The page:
TABLE 1 Japanese Direct Investment in the United States, 1984–1990 (in million dollars)

Year

Flow During Year

Position at Year End

1984

4,374

16,044

1985

3,394

19,313

1986

7,268

26,284

1987

8,791

34,421

1988

17,287

51,126

1989

17,425

67,319

1990

17,336

83,498

 

SOURCE: Bureau of Economic Analysis, U.S. Department of Commerce, compiled from August issues of Survey of Current Business, various years.

The surge in Japanese direct investment in the United States coincided with a general perception on the part of many U.S. business leaders and economists that U.S.-owned business firms operating in advanced technology industries were becoming significantly less competitive relative to their Japanese rivals and that this loss of competitiveness was not a phenomenon that could be corrected via macroeconomic adjustments such as revaluation of the yen. Rather, it was widely perceived that the loss was due to some combination of factors such as declining rates of R&D expenditure in the United States relative to Japan, "short termism" and other managerial failures by U.S. business leaders, low U.S. rates of domestic capital formation, flagging U.S. educational performance, and a poor policy environment for U.S. technology.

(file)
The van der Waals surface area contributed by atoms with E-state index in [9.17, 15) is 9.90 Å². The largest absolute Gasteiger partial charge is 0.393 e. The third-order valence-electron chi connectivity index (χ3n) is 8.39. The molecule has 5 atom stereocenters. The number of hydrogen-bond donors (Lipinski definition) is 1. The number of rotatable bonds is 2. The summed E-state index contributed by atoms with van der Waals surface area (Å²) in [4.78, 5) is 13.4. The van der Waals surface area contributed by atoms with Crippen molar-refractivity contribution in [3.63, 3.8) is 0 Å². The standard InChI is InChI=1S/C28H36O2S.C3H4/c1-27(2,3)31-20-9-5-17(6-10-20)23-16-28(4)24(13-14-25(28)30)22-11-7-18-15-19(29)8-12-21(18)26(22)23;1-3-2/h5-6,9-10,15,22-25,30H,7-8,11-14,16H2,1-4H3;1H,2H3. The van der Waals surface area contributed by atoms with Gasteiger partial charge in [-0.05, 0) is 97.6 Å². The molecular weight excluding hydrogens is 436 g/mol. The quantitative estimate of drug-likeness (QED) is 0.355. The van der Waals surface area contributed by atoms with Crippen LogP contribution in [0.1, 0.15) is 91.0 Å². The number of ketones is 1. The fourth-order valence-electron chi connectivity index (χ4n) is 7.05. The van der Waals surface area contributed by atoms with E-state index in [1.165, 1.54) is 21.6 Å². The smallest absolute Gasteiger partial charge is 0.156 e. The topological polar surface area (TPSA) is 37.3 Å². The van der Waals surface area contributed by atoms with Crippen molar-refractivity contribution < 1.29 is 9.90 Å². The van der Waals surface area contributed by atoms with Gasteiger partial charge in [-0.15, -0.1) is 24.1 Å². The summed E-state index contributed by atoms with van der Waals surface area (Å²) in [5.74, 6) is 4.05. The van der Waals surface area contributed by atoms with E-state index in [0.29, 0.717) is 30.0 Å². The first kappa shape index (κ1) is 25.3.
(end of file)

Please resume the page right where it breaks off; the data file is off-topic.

Figures 1 and 2 provide some supporting evidence for the position that U.S. competitiveness is falling relative to Japan and that this is due in part to falling relative expenditures on R&D. Total U.S. R&D expenditure as a percentage of the gross national product (GNP) was significantly higher than corresponding percentages in Japan or Germany during the early 1970s, but by the middle 1980s both nations were outperforming the United States by this measure. This is true in spite of the fact that total U.S. R&D expenditures as a percentage of GNP were at a minimum during the late 1970s and have risen since then. Otherwise put, the trend in R&D expenditure as a percentage of national product has been upward in all three countries, but this percentage has risen significantly faster in both Germany and Japan than in the United States. Because GNP has grown significantly faster in Japan than in the United States, total R&D expenditures in Japan have grown even faster relative to those in the United States than the figure would suggest.



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